Philosophy: A Guide to Happiness?

Alain de Botton is a Swiss/British writer, philosopher, television presenter and entrepreneur, living in the United Kingdom. In the following video series, Philosophy: A Guide to Happiness  de Botton features six influential thinkers by exploring their ideas about the pursuit of the good life:

Episode 1: Socrates on Self-Confidence

Why do so many people go along with the crowd and fail to stand up for what they truly believe? Partly because they are too easily swayed by other people’s opinions and partly because they don’t know when to have confidence in their own.

Episode 2: Epicurus on Happiness

British philosopher Alain De Botton discusses the personal implications of the ancient Greek philosopher Epicurus (341-270BCE) who was no epicurean glutton or wanton consumerist,but an advocate of “friends, freedom and thought” as the path to happiness.

Episodes 3-6 can be viewed below: 

Episode 3: Seneca on Anger

Roman philosopher Lucious Annaeus Seneca (4BCE-65CE), the most famous and popular philosopher of his day, took the subject of anger seriously enough to dedicate a whole book to the subject. Seneca refused to see anger as an irrational outburst over which we have no control. Instead he saw it as a philosophical problem and amenable to treatment by philosophical argument. He thought anger arose from certain rationally held ideas about the world, and the problem with these ideas is that they are far too optimistic. Certain things are a predictable feature of life, and to get angry about them is to have unrealistic expectations.

Episode 4: Montaigne on Self-Esteem

This episode looks at the problem of self-esteem from the perspective of Michel de Montaigne (16th Century), the French philosopher who singled out three main reasons for feeling bad about oneself – sexual inadequecy, failure to live up to social norms, and intellectual inferiority – and then offered practical solutions for overcoming them.

Episode 5: Schopenhauer on Love

De Botton surveys the 19th Century German thinker Arthur Schopenhauer (1788-1860) who believed that love was the most important thing in life because of its powerful impulse towards ‘the will-to-life’.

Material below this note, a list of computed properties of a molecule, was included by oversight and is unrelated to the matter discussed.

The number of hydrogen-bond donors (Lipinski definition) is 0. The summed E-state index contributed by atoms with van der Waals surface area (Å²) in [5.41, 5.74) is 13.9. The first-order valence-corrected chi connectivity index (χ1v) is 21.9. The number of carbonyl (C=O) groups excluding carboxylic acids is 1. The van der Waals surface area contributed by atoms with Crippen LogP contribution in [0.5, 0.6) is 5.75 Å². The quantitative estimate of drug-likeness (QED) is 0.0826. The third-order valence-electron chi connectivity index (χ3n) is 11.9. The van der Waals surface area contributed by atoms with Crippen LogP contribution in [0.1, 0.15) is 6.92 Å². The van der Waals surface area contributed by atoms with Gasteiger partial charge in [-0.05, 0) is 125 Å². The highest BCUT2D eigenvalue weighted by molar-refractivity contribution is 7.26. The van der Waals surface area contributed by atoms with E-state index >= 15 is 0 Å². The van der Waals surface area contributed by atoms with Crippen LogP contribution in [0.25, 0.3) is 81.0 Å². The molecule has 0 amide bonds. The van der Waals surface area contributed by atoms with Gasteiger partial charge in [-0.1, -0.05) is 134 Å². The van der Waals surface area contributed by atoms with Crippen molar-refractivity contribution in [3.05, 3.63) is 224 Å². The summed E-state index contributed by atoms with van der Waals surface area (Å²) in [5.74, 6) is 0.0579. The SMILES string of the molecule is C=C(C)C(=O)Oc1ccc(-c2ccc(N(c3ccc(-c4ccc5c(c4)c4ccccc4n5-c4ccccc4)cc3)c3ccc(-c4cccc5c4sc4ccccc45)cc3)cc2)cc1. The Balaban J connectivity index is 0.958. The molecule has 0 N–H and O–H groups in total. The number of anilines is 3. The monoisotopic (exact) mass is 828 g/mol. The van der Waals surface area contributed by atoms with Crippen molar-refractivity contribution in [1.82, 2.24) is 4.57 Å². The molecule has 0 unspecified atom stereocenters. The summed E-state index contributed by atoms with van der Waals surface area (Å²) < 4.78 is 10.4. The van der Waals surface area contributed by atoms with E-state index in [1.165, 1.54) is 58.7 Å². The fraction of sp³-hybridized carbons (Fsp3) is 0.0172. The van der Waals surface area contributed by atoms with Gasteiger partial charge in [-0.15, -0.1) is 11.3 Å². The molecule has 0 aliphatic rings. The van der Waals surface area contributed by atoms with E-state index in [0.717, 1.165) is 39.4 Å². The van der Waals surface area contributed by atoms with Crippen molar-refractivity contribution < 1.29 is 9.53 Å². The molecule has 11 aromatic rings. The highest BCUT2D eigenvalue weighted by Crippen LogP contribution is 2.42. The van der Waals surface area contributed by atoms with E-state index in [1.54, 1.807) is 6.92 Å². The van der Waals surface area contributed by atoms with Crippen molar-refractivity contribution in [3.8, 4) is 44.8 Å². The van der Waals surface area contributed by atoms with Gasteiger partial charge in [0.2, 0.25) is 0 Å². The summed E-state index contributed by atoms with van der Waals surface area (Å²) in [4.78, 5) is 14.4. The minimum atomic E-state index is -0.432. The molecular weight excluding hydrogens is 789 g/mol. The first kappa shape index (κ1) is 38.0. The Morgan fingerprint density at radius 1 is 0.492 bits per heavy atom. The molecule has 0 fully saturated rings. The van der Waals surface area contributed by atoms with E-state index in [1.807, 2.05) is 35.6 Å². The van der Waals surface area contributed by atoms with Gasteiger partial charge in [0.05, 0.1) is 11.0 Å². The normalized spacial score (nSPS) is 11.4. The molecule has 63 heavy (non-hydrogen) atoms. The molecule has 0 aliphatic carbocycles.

Episode 6: Nietzsche on Hardship

De Botton explores Friedrich Nietzsche‘s (1844-1900) dictum that any worthwhile achievements in life come from the experience of overcoming hardship. For him, any existence that is too comfortable is worthless, as are the twin refugees of drink or religion.

12 responses to “Philosophy: A Guide to Happiness?

  1. Pingback: If A is best friends with B and C, will B and C get along too? | Curious Monkey 247·

  2. This post begs the question, in light of the stated theme of this website: ‘why happiness?’ And is there such a thing as a realist and authentic happiness?

    • I’m a bit wary of “authentic” talk as people are feeling something like happiness or they are not, the question (I think) is are such fleeting feeling states in the broader/long-term interests of the person and all that they care about or have they been short-changed, the old bread and circuses perhaps but also some of the many ‘built-in’ cognitive traps/dissonances. My lay analysands often complain that they feel worse not better during and after our sessions and I have to explain that this is how bad it feels to be aware of the fuller implications of their lives and yet I can see (and often they can feel if not understand) how being attuned in these ways greatly reduces the kind of anxious (losing my mind/way) feeling that a buddhist might associate as suffering (vs pain) and is like what Foucault was aiming for in his idea of fearless-speech, which may not win the day/cause but even in such a loss is better than the cost of not taking a stand (see the discussion of being-resolute in the dreydegger movie you just posted but with the difference that Bert&co tend to miss the deeper contingency at play, as Rorty pointed out to Bert and Spinosa).

      • I guess by authentic I mean something more than a passing state of pleasure-happiness. The Buddha is said to have taught that all life is inherently about suffering. If this is true then can happiness actually be accomplished, even as something like contentment? Is it better to be well-adapted rather than “happy”, or is it better to be “happy” in an ignorant-blissful sort of way than be adapted. Can happiness be a constant state or are we destined to darker emotions?